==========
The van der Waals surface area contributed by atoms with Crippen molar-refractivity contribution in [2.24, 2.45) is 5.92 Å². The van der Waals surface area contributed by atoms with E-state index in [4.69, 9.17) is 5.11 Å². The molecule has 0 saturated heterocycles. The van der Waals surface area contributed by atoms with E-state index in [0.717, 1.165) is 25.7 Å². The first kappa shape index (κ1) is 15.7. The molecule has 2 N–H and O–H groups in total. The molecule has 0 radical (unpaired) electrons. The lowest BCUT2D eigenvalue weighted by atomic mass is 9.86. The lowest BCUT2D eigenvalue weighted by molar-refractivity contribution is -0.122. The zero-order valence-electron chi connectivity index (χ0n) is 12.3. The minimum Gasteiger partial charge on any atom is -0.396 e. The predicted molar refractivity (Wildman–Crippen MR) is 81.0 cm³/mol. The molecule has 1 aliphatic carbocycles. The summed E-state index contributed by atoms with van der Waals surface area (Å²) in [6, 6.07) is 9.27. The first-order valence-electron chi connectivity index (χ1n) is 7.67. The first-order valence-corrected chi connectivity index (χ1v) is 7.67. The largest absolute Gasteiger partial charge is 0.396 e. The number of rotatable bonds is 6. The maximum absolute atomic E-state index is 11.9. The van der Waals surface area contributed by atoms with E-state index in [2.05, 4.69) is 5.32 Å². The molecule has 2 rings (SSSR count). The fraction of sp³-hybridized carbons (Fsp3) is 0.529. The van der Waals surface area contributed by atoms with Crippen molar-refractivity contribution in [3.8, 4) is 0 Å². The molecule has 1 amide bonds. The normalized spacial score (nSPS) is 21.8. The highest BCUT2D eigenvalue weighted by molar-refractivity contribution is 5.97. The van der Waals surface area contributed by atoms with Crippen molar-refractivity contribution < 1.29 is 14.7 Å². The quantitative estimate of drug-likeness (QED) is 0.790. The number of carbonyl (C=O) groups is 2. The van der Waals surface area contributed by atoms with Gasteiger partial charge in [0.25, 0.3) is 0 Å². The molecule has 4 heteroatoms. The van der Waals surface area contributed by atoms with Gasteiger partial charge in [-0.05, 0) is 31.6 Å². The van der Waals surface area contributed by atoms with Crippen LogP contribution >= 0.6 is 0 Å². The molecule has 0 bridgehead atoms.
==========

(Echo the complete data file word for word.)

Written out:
The van der Waals surface area contributed by atoms with Crippen molar-refractivity contribution in [2.24, 2.45) is 5.92 Å². The van der Waals surface area contributed by atoms with E-state index in [4.69, 9.17) is 5.11 Å². The molecule has 0 saturated heterocycles. The van der Waals surface area contributed by atoms with E-state index in [0.717, 1.165) is 25.7 Å². The first kappa shape index (κ1) is 15.7. The molecule has 2 N–H and O–H groups in total. The molecule has 0 radical (unpaired) electrons. The lowest BCUT2D eigenvalue weighted by atomic mass is 9.86. The lowest BCUT2D eigenvalue weighted by molar-refractivity contribution is -0.122. The zero-order valence-electron chi connectivity index (χ0n) is 12.3. The minimum Gasteiger partial charge on any atom is -0.396 e. The predicted molar refractivity (Wildman–Crippen MR) is 81.0 cm³/mol. The molecule has 1 aliphatic carbocycles. The summed E-state index contributed by atoms with van der Waals surface area (Å²) in [6, 6.07) is 9.27. The first-order valence-electron chi connectivity index (χ1n) is 7.67. The first-order valence-corrected chi connectivity index (χ1v) is 7.67. The largest absolute Gasteiger partial charge is 0.396 e. The number of rotatable bonds is 6. The maximum absolute atomic E-state index is 11.9. The van der Waals surface area contributed by atoms with E-state index in [2.05, 4.69) is 5.32 Å². The molecule has 2 rings (SSSR count). The fraction of sp³-hybridized carbons (Fsp3) is 0.529. The van der Waals surface area contributed by atoms with Crippen molar-refractivity contribution in [3.8, 4) is 0 Å². The molecule has 1 amide bonds. The normalized spacial score (nSPS) is 21.8. The highest BCUT2D eigenvalue weighted by molar-refractivity contribution is 5.97. The van der Waals surface area contributed by atoms with Crippen molar-refractivity contribution < 1.29 is 14.7 Å². The quantitative estimate of drug-likeness (QED) is 0.790. The number of carbonyl (C=O) groups is 2. The van der Waals surface area contributed by atoms with Gasteiger partial charge in [0.25, 0.3) is 0 Å². The molecule has 4 heteroatoms. The van der Waals surface area contributed by atoms with Gasteiger partial charge in [-0.05, 0) is 31.6 Å². The van der Waals surface area contributed by atoms with Crippen LogP contribution >= 0.6 is 0 Å². The molecule has 0 bridgehead atoms.